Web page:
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The beleaguered brand in 2008

Brand strategists and marketers face major challenges in 2008: from the painful death of traditional advertising and the stratospheric rise of social networking to environmental consciousness and, in South Africa, a divided ANC. Idea Engineers’ Managing Partner, JANICE SPARK, looks at what we can expect on the brand front this year.

Janice SparkGlobally, 2008 will mark a decisive shift into the dynamic world of Web 2.0. For brand strategists and marketers, the painful death of traditional advertising will be accompanied by the stratospheric rise of social networking. Add a global boom in environmental consciousness and you have a complex matrix of competing variables to negotiate. Locally, a divided ANC offers a telling sign of the social challenges that will continue to underpin all commercial activity.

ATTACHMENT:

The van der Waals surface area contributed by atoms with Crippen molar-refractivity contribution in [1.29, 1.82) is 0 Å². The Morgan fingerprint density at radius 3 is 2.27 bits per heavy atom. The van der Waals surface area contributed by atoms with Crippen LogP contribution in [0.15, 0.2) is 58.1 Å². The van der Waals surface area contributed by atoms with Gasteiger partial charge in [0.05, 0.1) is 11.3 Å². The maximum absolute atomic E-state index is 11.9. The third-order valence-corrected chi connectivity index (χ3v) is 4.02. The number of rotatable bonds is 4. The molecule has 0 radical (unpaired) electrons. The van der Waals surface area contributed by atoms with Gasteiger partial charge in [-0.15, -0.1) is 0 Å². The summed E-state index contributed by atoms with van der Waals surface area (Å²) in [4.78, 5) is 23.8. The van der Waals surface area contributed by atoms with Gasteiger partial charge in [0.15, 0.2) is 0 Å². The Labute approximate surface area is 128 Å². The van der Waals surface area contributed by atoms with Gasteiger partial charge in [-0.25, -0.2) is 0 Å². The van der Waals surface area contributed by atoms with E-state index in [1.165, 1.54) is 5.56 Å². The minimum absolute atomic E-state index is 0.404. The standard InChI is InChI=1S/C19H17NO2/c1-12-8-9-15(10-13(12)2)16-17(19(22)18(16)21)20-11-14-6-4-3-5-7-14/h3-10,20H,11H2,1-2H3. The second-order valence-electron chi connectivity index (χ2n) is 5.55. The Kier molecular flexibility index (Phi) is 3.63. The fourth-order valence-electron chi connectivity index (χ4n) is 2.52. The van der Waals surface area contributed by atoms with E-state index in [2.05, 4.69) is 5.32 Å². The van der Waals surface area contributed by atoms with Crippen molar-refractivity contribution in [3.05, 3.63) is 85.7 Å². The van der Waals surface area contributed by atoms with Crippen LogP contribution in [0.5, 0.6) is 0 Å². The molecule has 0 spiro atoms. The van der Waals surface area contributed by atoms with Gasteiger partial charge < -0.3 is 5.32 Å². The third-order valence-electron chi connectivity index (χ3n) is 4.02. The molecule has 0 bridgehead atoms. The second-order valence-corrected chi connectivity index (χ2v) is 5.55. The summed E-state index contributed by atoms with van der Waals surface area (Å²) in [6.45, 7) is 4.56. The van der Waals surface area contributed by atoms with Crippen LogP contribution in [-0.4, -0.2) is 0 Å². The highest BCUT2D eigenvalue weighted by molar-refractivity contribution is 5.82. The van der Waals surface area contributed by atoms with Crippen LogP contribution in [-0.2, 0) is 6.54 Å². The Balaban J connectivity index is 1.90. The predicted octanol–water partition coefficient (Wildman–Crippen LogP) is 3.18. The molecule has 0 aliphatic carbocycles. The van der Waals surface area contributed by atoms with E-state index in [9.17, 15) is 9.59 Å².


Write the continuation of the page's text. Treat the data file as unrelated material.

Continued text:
These are some of the key movements South Africans can expect on the brand front in the year ahead:



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Posted in the category: Insight, Strategy, Trends

From Medici to Saatchi: The changing business of art

Ahead of the Joburg Art Fair running from 14 to 16 March in Sandton, independent curator CAROL BROWN looks at the changing face of corporate art collections, what it means for African and South African artists, and the why and how of supporting art.